The 6 elements that make your marketing plan effective
An integral part of running your successful dental practice business is being aware of who your ideal customers are and how to get more just like them.
While a successful dental practice can expect that upwards of 50% of new patients will come from existing patient referrals, those referrals don’t happen organically.
The other 50% of new-patient volume is needed to drive practice growth and maintain revenues. These patients are attracted through an effective marketing plan – a marketing plan that works.
6 Elements Of An Effective Marketing Plan:
- Market Analysis to identify your target audience and competitive environment
- Unique Value Proposition (UVP) that answers an unmet need for this target market and how you provide for it
- Marketing Strategy using an established healthy budget and incremental objectives and methods that resonate with your target
- Winning Conversion Strategy to turn your target market into loyal patients
- Effective Marketing Action Plan including measurement of benchmark metrics
- Regular Evaluation and adjustments.
A comprehensive market analysis of your practice neighborhood will tell you about your patients, your prospects, your competitive environment, your neighborhood’s expected growth trends, and any natural barriers that are preventing prospects from making your practice their dental home.
When you have all the details about the area from which you draw new patients, the rest of your marketing plan is about checking off the boxes that meet the needs of your community.
Let’s look at these 6 elements one at a time.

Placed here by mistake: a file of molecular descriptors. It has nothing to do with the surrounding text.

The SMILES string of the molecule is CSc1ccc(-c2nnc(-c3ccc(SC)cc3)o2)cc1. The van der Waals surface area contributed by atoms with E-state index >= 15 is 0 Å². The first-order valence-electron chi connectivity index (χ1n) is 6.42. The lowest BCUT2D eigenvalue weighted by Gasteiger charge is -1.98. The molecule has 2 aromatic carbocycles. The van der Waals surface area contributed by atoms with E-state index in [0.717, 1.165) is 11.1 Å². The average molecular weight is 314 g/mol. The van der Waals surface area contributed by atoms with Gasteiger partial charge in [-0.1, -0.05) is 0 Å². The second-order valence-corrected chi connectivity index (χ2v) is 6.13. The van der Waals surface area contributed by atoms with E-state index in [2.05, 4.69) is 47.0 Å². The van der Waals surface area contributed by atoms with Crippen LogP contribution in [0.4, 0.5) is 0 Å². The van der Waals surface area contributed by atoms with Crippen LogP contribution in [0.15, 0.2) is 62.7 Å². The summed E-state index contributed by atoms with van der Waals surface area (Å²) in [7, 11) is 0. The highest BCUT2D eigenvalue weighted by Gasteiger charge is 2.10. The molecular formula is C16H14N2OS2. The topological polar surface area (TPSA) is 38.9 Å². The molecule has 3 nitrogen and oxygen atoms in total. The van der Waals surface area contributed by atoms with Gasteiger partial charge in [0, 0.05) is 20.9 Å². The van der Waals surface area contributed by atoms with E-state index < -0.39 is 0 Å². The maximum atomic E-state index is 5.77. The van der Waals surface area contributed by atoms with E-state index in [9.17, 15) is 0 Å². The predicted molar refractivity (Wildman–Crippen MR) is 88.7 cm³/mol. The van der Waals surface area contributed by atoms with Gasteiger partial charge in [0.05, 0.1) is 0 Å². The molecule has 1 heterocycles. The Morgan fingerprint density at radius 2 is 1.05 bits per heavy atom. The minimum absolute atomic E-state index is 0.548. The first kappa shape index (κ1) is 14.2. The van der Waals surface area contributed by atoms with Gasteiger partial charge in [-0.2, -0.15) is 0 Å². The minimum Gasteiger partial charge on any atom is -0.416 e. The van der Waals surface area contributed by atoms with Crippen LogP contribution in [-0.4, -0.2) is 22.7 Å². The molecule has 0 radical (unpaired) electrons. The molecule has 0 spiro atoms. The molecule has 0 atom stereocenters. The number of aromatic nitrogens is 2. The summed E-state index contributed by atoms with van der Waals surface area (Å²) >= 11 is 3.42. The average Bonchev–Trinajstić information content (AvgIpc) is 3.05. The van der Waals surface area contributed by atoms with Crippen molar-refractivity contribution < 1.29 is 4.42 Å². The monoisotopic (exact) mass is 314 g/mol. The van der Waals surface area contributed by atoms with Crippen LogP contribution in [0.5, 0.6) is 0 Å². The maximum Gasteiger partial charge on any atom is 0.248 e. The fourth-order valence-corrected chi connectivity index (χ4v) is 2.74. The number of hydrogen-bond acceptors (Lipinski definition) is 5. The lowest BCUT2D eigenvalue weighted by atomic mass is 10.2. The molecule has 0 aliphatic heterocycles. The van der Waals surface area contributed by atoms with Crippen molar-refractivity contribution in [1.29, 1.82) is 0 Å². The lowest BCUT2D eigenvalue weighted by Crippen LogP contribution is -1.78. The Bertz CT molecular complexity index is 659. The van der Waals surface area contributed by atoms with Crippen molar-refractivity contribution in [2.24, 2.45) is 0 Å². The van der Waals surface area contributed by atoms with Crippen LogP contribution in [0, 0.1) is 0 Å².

1. Marketing Analysis
Here are the “ABC Questions” To Ask Yourself When You Complete Your Market Analysis:
A. Who lives in your practice neighborhood?
Who lives in the area around your dental practice?
In what stage of life are they?
Are they young families or empty nesters who have a healthy cash flow?
Where do they work?
What’s their income bracket?
Do they have dental insurance?
Are they well educated?
How do they spend their money?
Do they rent or own?
What’s the value of their house/condo?
What is the average number of residents per home?
When you use this information to determine who is living around your dental practice, you can create marketing materials that are specifically tailored to this demographic group to increase visibility and response. Taking the time to produce content that resonates with your target market will pay off with higher conversion rates.
Also look at social and cultural factors which are crucial to understanding your market’s needs, wants, and behaviors, starting with knowing the key influencer in targeted households. For example, women make 92% of healthcare decisions which should be a major influencer of your marketing strategy.
Consumers respond to language, imagery, color, products, and services that specifically target them. It’s important to understand details such as behaviors, buying patterns, lifestyles, and ethnic groups to ensure your marketing is as effective as possible.
And because your existing patients-of-record can be a wealth of knowledge... What products and services do they use most often? How many new patients are they referring? Do they come from a specific area around your practice? You can find out a lot about your practice neighborhood just by analyzing your existing patient base.
B. Who Are The Major Employers In Your Neighborhood?
According to the National Association of Dental Plans, more people than ever are covered by an employer’s dental plan. Do you know which plans cover the patients who live around your office?
Patients with dental benefits are more likely to visit the dentist, keep regular appointments, accept treatment recommendations, and enjoy better overall health, so it is critical to attract these patients.
Knowing which insurance companies have the most members in your area helps to identify which plans you will want to be in-network with. As an in-network provider, you are positioned to communicate this through your marketing, attract and retain these employees, and put more money in your pocket.